Review: Wall Street: Money Never Sleeps (2010)
Greed is great!
There are sequels that borrow a title and characters from a movie, but have nothing to do with it in plot, feel and even style. And there are sequels that are direct sequels. Constantly referencing things that happened in the first movie, a plot similar, but not duplicative, of the first, even brief cameo's from original cast members. That's a sequel. This is one of those. This is a sequel. Money Never Sleeps even feels and plays like the original Wall Street, with the obvious exception of the world having evolved in the last twenty years.
Cell phones are smaller, the stock exchange is less about 'the floor' and more about computers, cars and bikes are nicer and bank accounts and the money being made is much, much bigger. You know you're in a world you have nothing in common with when guys lose a few million bucks and shrug it off as little more than an annoyance.
But the world of Wall Street isn't the only thing that's changed. So too, has our hero(?), Gordon Gekko. The first scene of the film is his release from almost a decade behind bars, and he seems to emerge less of the titan he was in the first film, and more...human. Gordon Gekko, it seems, is a changed man. Isn't he? I won't spoil anything or delve too deeply into Gekko's character, but I will say that all throughout the film, he had me wondering to myself whether this is actually what he has become, or if he's putting on an act in favour of some hidden agenda?
Joining Douglas' Gekko this time around is his daughter, played by Carey Mulligan, a talented actress whose facial expressions and body language really bugged me throughout the film. Sorry, but they did. And Shia LaBeouf, as the young broker whose planning to marry Gekko's daughter, and strikes up a friendship of sorts with Gekko behind her back as she, understandably, wants nothing to do with him.
LaBeouf's a really good actor and holds his own in head to head scenes with Douglas, Josh Brolin, who excellently plays a greedy billionaire, and one of my favourite actors, Frank Langella, who plays to perfection Shia's mentor in the film and, typically, gives the best performance of the whole production. Susan Sarandon also has a small and somewhat pointless role as Shia's mother, whose a bad real estate broker and is constantly hitting her son up for hundreds of thousands to hang onto properties that are always losing money.
In short it's probably one of the better ensemble casts of the year, with not one bad performance among them. A surprise guest also makes an appearance as well, and while I won't name any names, his initials are Charlie Sheen, returning briefly as Bud Fox to bump into Michael Douglas and have a quick chat about where his life has gone since they last met. It's fairly inconsequential to the rest of the plot, but it's a great scene, one that I, and any fan of the first, will get a kick out of.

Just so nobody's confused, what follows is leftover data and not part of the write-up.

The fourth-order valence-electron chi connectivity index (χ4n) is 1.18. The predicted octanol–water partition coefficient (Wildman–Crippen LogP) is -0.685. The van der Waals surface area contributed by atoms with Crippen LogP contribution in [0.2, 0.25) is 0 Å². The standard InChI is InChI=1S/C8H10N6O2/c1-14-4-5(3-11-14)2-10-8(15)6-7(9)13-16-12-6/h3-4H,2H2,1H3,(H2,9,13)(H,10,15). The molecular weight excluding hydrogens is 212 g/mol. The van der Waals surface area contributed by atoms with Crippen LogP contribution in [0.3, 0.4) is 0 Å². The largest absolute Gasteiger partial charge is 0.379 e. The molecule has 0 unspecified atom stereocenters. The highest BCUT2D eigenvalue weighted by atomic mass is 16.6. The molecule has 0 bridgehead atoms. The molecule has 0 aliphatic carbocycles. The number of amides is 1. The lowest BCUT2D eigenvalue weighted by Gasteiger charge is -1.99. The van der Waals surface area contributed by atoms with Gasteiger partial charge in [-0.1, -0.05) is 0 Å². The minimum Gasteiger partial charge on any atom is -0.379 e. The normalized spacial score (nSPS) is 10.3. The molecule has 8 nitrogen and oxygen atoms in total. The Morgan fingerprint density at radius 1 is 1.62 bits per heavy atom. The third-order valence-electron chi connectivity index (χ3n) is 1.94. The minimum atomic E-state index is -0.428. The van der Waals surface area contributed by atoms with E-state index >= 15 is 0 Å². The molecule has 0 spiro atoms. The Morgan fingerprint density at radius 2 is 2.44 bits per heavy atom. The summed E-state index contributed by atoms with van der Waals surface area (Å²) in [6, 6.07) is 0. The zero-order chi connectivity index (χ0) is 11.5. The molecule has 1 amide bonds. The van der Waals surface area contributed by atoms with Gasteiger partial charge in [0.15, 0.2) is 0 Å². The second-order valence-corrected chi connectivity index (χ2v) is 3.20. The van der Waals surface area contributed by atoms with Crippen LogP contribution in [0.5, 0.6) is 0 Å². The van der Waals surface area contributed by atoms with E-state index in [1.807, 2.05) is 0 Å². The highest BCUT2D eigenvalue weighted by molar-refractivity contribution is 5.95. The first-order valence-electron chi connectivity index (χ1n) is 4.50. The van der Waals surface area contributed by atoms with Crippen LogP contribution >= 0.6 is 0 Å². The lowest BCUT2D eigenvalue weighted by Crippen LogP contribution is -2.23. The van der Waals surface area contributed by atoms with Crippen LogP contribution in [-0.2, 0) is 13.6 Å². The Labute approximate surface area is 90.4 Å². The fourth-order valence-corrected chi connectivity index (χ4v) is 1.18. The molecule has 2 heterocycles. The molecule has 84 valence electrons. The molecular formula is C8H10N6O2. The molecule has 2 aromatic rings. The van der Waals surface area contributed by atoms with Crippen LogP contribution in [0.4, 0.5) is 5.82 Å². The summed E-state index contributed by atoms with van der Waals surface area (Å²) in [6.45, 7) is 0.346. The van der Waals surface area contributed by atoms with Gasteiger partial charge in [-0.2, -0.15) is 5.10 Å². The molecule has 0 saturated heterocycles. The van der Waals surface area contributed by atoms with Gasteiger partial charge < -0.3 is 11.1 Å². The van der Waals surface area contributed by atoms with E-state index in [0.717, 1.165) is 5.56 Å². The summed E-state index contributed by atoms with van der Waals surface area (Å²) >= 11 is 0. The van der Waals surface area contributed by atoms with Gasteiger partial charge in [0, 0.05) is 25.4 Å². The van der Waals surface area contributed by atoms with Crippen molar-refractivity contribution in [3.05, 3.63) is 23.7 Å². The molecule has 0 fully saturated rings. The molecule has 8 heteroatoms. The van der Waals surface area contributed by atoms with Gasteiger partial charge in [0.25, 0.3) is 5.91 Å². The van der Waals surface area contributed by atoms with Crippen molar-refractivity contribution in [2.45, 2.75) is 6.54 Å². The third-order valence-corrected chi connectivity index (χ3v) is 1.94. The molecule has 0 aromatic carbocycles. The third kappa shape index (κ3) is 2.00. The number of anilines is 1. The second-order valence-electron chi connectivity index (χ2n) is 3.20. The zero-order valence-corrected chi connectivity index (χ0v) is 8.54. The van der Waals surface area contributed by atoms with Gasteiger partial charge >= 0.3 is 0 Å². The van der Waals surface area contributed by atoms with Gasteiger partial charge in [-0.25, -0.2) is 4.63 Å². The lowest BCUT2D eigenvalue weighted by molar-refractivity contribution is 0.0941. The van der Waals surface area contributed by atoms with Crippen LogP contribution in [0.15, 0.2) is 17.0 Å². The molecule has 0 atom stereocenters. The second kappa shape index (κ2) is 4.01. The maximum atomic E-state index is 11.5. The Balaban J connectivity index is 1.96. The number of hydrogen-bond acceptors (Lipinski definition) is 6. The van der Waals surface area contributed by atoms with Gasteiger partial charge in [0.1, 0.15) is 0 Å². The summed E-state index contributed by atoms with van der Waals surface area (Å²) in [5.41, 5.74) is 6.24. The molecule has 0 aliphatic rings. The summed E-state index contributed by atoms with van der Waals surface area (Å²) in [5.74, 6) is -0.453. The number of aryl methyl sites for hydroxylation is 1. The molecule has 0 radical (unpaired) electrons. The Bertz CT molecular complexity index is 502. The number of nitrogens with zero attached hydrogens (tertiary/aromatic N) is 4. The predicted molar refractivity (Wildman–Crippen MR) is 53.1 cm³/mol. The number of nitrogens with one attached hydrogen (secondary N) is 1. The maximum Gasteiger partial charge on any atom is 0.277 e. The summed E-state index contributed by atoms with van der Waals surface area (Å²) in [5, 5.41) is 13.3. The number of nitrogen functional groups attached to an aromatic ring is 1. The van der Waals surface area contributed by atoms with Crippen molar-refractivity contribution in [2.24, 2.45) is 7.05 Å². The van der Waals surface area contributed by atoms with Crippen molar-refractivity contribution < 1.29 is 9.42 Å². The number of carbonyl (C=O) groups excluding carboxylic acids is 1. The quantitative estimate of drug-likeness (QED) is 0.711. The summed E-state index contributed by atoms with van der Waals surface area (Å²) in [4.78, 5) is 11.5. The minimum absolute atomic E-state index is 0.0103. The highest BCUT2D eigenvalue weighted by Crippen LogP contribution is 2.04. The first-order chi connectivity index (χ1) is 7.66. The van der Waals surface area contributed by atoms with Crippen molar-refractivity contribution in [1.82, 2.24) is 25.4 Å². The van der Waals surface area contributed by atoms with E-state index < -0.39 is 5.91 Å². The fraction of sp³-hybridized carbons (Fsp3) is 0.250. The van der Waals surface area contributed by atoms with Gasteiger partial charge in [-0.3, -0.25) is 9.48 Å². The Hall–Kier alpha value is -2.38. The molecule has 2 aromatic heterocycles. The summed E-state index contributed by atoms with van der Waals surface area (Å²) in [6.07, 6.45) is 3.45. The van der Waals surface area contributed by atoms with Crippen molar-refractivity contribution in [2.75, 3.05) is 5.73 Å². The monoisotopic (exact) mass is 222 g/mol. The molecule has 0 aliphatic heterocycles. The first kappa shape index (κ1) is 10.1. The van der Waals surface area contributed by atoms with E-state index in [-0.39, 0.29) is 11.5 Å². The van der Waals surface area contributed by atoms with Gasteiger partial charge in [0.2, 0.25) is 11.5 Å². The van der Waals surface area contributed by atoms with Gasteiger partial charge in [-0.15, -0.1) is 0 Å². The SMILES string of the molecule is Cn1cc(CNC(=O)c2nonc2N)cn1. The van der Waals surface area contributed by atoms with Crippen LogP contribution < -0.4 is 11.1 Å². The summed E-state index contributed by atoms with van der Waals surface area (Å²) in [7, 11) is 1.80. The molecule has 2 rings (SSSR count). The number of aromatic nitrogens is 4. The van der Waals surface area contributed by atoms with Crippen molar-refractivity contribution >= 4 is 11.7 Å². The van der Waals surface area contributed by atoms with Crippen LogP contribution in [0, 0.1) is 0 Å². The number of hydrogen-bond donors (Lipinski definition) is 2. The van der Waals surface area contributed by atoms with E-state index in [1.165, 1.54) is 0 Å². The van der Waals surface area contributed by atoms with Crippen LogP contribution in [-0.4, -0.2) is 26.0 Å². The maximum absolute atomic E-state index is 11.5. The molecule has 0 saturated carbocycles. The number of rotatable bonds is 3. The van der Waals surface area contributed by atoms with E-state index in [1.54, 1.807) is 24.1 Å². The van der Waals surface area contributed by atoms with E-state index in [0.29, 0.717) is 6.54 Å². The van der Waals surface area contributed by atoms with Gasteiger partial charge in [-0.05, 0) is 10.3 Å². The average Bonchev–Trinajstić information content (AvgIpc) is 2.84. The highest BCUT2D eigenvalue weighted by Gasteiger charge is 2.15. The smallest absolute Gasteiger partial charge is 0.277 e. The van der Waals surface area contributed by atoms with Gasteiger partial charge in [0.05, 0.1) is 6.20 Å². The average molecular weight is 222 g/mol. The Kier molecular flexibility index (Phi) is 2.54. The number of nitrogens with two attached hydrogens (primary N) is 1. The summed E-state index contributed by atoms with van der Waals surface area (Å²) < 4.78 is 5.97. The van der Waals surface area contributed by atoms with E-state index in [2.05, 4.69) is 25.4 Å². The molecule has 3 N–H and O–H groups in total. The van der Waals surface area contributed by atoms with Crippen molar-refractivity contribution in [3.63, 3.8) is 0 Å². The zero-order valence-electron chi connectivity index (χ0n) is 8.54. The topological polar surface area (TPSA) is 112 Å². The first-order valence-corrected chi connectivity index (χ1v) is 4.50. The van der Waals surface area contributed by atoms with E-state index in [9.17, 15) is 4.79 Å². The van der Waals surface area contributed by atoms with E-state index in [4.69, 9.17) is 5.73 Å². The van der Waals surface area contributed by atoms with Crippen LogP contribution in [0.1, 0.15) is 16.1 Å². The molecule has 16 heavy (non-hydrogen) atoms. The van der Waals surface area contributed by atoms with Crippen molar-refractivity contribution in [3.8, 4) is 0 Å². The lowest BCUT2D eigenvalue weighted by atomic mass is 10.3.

There's a lot going on in Money Never Sleeps, this time around the film takes place in 2008 and focuses as much on the economic collapse of that year as it does on the stock market, also making the film a relevant document from a particular point of view in America of the financial crisis at that time. There is a lot of stock market dialogue mumbo jumbo that I don't even pretend to understand, but I think the film knows that most of us won't understand that part of it, and doesn't care because, really, it has nothing to do with the actual story arch and so we don't feel like we're being left behind. Oliver Stone handles all the elements of the story well and with the exception of what I just mentioned, presents them in a way that enables us to keep up with things and remain engaged and entertained throughout.
And speaking of Stone, I read that he originally wasn't going to direct this movie and only when the American economy collapsed did he change his mind, and thank God he did! Stone is one of my favourite directors and this film is a perfect example of why. He knows just how to strike the right balance between flashy, interesting and impressive camera work and shots, and letting the camera sit back and observe so as not to distract from the story. He uses a lot of the same split screen type stuff he used in the first movie, maybe a little more polished this time around, and that again reminds us, in case we forgot, that we are watching Wall Street's sequel. I love every second of the directing in this film.
Money Never Sleeps has for the most part been getting pretty average reviews, the general consensus seemingly that the movie is good, but not great, and certainly not meeting the bar that was set by the first. A lot of the complaints seem to centre on a feeling that the movie was undone by a poor final third. I didn't think so. The last part of the movie was great. Well, great up until the final scene, which rivals Spielberg's War of the Worlds as most disappointing movie cop out ever, lacking both common sense and originality. There was also a plot point earlier in the film concerning a sum of one hundred million dollars that felt very contrived and obvious, you'll know what I mean if you see the film. But other than that the film was pretty much great through and through.No, not as good as the first, but a worthy little brother and a fine and true sequel in every sense of the word. Besides, which sequel, besides The Godfather Part II, Terminator 2 and Magnum Force (Dirty Harry 2), ever has been better than its predecessor? And so the arguments begin.